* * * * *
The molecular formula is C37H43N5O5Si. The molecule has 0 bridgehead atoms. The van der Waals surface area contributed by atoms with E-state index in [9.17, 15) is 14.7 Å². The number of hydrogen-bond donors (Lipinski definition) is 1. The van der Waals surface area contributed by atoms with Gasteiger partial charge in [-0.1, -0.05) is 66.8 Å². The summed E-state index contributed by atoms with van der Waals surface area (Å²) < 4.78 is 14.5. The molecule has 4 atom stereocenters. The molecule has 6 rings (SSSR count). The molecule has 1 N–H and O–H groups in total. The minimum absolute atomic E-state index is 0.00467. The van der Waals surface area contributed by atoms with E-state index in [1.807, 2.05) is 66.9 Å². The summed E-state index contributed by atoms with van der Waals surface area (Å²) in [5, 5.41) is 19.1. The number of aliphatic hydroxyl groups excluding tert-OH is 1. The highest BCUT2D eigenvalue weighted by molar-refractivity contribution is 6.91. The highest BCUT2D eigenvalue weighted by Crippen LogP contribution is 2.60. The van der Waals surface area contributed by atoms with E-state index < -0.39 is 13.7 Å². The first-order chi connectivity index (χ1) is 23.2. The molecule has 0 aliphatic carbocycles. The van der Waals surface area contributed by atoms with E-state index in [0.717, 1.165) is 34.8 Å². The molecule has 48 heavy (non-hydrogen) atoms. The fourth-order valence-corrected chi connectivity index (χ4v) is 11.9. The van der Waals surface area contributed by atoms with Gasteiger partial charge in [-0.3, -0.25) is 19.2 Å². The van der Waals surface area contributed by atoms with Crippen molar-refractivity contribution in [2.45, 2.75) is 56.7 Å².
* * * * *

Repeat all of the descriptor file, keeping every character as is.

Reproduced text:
The molecular formula is C37H43N5O5Si. The molecule has 0 bridgehead atoms. The van der Waals surface area contributed by atoms with E-state index in [9.17, 15) is 14.7 Å². The number of hydrogen-bond donors (Lipinski definition) is 1. The van der Waals surface area contributed by atoms with Gasteiger partial charge in [-0.1, -0.05) is 66.8 Å². The summed E-state index contributed by atoms with van der Waals surface area (Å²) < 4.78 is 14.5. The molecule has 4 atom stereocenters. The molecule has 6 rings (SSSR count). The molecule has 1 N–H and O–H groups in total. The minimum absolute atomic E-state index is 0.00467. The van der Waals surface area contributed by atoms with E-state index in [1.807, 2.05) is 66.9 Å². The summed E-state index contributed by atoms with van der Waals surface area (Å²) in [5, 5.41) is 19.1. The number of aliphatic hydroxyl groups excluding tert-OH is 1. The highest BCUT2D eigenvalue weighted by molar-refractivity contribution is 6.91. The highest BCUT2D eigenvalue weighted by Crippen LogP contribution is 2.60. The van der Waals surface area contributed by atoms with E-state index < -0.39 is 13.7 Å². The first-order chi connectivity index (χ1) is 23.2. The molecule has 0 aliphatic carbocycles. The van der Waals surface area contributed by atoms with E-state index in [0.717, 1.165) is 34.8 Å². The molecule has 48 heavy (non-hydrogen) atoms. The fourth-order valence-corrected chi connectivity index (χ4v) is 11.9. The van der Waals surface area contributed by atoms with Gasteiger partial charge in [-0.3, -0.25) is 19.2 Å². The van der Waals surface area contributed by atoms with Crippen molar-refractivity contribution in [2.45, 2.75) is 56.7 Å².